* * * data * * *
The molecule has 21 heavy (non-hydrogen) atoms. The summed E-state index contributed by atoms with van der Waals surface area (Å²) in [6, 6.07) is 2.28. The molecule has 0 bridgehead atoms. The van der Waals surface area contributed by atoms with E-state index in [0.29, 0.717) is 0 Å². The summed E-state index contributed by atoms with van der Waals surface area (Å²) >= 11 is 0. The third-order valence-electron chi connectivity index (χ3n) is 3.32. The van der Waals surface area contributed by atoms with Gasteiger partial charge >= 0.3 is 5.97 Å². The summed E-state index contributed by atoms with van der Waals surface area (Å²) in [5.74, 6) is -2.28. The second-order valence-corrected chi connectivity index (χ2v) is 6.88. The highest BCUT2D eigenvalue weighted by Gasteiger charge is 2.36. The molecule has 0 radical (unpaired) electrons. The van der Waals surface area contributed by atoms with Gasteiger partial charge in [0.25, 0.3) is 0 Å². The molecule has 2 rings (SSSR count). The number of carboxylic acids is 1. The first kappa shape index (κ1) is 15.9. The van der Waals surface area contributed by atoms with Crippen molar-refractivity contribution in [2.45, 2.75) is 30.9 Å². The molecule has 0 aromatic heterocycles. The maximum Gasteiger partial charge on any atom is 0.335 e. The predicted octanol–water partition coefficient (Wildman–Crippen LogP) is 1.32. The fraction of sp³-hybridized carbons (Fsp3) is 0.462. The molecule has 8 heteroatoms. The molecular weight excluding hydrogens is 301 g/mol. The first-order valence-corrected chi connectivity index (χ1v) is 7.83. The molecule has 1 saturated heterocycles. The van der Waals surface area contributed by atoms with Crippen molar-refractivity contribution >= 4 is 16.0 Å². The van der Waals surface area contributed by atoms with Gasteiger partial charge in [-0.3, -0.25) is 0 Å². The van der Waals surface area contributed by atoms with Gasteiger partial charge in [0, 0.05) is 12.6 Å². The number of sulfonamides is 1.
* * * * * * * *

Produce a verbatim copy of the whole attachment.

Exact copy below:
The molecule has 21 heavy (non-hydrogen) atoms. The summed E-state index contributed by atoms with van der Waals surface area (Å²) in [6, 6.07) is 2.28. The molecule has 0 bridgehead atoms. The van der Waals surface area contributed by atoms with E-state index in [0.29, 0.717) is 0 Å². The summed E-state index contributed by atoms with van der Waals surface area (Å²) >= 11 is 0. The third-order valence-electron chi connectivity index (χ3n) is 3.32. The van der Waals surface area contributed by atoms with Gasteiger partial charge >= 0.3 is 5.97 Å². The summed E-state index contributed by atoms with van der Waals surface area (Å²) in [5.74, 6) is -2.28. The second-order valence-corrected chi connectivity index (χ2v) is 6.88. The highest BCUT2D eigenvalue weighted by Gasteiger charge is 2.36. The molecule has 0 radical (unpaired) electrons. The van der Waals surface area contributed by atoms with Gasteiger partial charge in [0.25, 0.3) is 0 Å². The molecule has 2 rings (SSSR count). The number of carboxylic acids is 1. The first kappa shape index (κ1) is 15.9. The van der Waals surface area contributed by atoms with Crippen molar-refractivity contribution in [2.45, 2.75) is 30.9 Å². The molecule has 0 aromatic heterocycles. The maximum Gasteiger partial charge on any atom is 0.335 e. The predicted octanol–water partition coefficient (Wildman–Crippen LogP) is 1.32. The fraction of sp³-hybridized carbons (Fsp3) is 0.462. The molecule has 8 heteroatoms. The molecular weight excluding hydrogens is 301 g/mol. The first-order valence-corrected chi connectivity index (χ1v) is 7.83. The molecule has 1 saturated heterocycles. The van der Waals surface area contributed by atoms with Crippen molar-refractivity contribution >= 4 is 16.0 Å². The van der Waals surface area contributed by atoms with Gasteiger partial charge in [-0.3, -0.25) is 0 Å². The van der Waals surface area contributed by atoms with Gasteiger partial charge in [0, 0.05) is 12.6 Å². The number of sulfonamides is 1.